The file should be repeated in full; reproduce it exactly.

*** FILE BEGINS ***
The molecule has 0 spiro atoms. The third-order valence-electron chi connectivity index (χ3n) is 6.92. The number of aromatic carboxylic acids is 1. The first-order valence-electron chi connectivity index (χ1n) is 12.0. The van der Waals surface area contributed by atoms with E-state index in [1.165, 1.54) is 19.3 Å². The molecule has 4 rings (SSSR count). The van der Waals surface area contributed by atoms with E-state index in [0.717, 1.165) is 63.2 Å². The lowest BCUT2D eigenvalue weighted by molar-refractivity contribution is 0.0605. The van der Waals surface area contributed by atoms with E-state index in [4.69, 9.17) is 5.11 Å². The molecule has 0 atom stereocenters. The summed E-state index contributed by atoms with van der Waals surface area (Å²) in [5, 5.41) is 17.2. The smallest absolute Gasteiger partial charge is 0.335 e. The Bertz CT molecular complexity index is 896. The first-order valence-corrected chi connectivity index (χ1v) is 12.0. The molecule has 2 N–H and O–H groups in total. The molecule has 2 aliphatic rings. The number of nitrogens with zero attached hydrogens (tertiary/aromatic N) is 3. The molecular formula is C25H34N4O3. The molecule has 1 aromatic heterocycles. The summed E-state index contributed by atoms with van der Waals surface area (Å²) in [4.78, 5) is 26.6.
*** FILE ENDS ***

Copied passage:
The molecule has 0 spiro atoms. The third-order valence-electron chi connectivity index (χ3n) is 6.92. The number of aromatic carboxylic acids is 1. The first-order valence-electron chi connectivity index (χ1n) is 12.0. The van der Waals surface area contributed by atoms with E-state index in [1.165, 1.54) is 19.3 Å². The molecule has 4 rings (SSSR count). The van der Waals surface area contributed by atoms with E-state index in [0.717, 1.165) is 63.2 Å². The lowest BCUT2D eigenvalue weighted by molar-refractivity contribution is 0.0605. The van der Waals surface area contributed by atoms with E-state index in [4.69, 9.17) is 5.11 Å². The molecule has 0 atom stereocenters. The summed E-state index contributed by atoms with van der Waals surface area (Å²) in [5, 5.41) is 17.2. The smallest absolute Gasteiger partial charge is 0.335 e. The Bertz CT molecular complexity index is 896. The first-order valence-corrected chi connectivity index (χ1v) is 12.0. The molecule has 2 N–H and O–H groups in total. The molecule has 2 aliphatic rings. The number of nitrogens with zero attached hydrogens (tertiary/aromatic N) is 3. The molecular formula is C25H34N4O3. The molecule has 1 aromatic heterocycles. The summed E-state index contributed by atoms with van der Waals surface area (Å²) in [4.78, 5) is 26.6.